Hurricanes’ Svechnikov provides supplies to Boys & Girls Club

Carolina is awaiting the NHL's next steps in resuming play, which will start with a five-game play-in series against the New York Rangers

Hurricanes forward Andrei Svechnikov talks about his donation to the Boys & Girls Club serving Wake County while Ralph Capps, left, the organization's CEO and president, looks on. (Isabelle Lavalette / for the North State Journal)

RALEIGH — Hurricanes winger Andrei Svechnikov can’t wait to get back on the ice and resume the 2019-20 NHL season, but he knows the months-long coronavirus pandemic has impacted others as well.

That led the 20-year-old to make a supply donation to the Boys & Girls Club serving Wake County, providing the organization with 2,500 disposable masks and 25 5.25-gallon containers of hand sanitizer to the organization. The supplies will be used in the organization’s food pantry, for food donations and supply deliveries to members’ homes, as well as for planned the reopening of its facilities next month.

“Yeah, it’s a being very difficult time,” Svechnikov said Wednesday during the announcement of the donation at “The Club” Teen Center on Raleigh Boulevard. “I just want to help people.”

Svechnikov was joined by Ralph Capps, CEO and president of the Boys & Girls Club serving Wake County.

“Obviously, as we’re preparing and excited about getting open again, these supplies are just going to really meet an awful lot,” Capps said. Capps said he hopes the clubs can reopen to members — “The Club” serves high school-aged teenagers who pay an annual membership fee of $7.50 — in early July.

The organization has about 5,000 members at its seven clubs in Wake County, Capps said. While the clubs have been closed due to COVID-19, the organization has continued to make and deliver meals and supplies to communities in food deserts to ensure kids are getting a good meal each day.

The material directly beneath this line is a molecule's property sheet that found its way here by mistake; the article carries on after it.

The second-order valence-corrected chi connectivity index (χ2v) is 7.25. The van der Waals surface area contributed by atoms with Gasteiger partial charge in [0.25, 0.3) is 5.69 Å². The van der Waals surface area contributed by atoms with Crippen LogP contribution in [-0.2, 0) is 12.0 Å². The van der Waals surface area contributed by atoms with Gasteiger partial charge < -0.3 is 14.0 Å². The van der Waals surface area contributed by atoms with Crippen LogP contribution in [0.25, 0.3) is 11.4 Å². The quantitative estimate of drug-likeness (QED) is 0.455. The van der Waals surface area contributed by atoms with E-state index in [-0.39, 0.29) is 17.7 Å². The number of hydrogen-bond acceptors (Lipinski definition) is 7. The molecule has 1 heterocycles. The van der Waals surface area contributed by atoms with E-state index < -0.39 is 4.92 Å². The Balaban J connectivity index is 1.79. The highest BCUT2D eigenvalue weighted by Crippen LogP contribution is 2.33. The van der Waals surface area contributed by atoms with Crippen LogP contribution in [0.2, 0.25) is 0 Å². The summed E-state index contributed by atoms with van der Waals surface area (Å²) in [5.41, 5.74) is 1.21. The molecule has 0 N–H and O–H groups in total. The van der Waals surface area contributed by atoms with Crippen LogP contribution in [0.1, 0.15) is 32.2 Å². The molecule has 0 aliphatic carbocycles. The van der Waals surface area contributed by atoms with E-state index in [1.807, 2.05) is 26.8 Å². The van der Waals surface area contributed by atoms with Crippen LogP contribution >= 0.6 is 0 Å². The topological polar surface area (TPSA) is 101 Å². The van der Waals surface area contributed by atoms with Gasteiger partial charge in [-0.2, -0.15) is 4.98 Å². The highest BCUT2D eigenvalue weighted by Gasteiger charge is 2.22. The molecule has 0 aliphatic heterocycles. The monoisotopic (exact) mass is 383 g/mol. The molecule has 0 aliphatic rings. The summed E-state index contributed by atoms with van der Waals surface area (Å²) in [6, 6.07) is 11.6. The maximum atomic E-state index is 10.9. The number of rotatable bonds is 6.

“COVID-19 has really impacted our programs,” Capps said. “The middle of March, like most youth programs, we had to close, but we didn’t stop providing services.”

Svechnikov’s older brother Evgeny, a prospect for the Detroit Red Wings, also came and toured the facility. He had similarly made a charitable donation previously during the pandemic, providing supplies to police. The younger Svechnikov said Evgeny has been in Raleigh the past couple of months during the lockdown and the two have been keeping each other company and working out.

“We are trying to work out at our place, got some Peloton bikes,” Andrei said. “Trying to compete and that’s pretty much it.”

The duo has also taken up fishing, and Andrei said they have traveled out to the famed Big Rock off the North Carolina coast to catch mahi-mahi — though he admittedly still hasn’t figured out how to cook the prized gamefish.

While Evgeny won’t be playing again this season — he spent the majority of the season with the Detroit’s top affiliate in Grand Rapids, Michigan, and the AHL season has been canceled, while the Red Wings are one of seven teams not competing in the NHL’s planned return — Andrei and the Hurricanes are poised to face the New York Rangers in a five-game play-in series once the NHL resumes play.

The Hurricanes have not yet been able to resume skating, but Svechnikov said he should be able to get back to top form relatively quickly.

“I would say, like a 100%, it’s going to take maybe a month to get in shape like you’re playing in the season,” he said.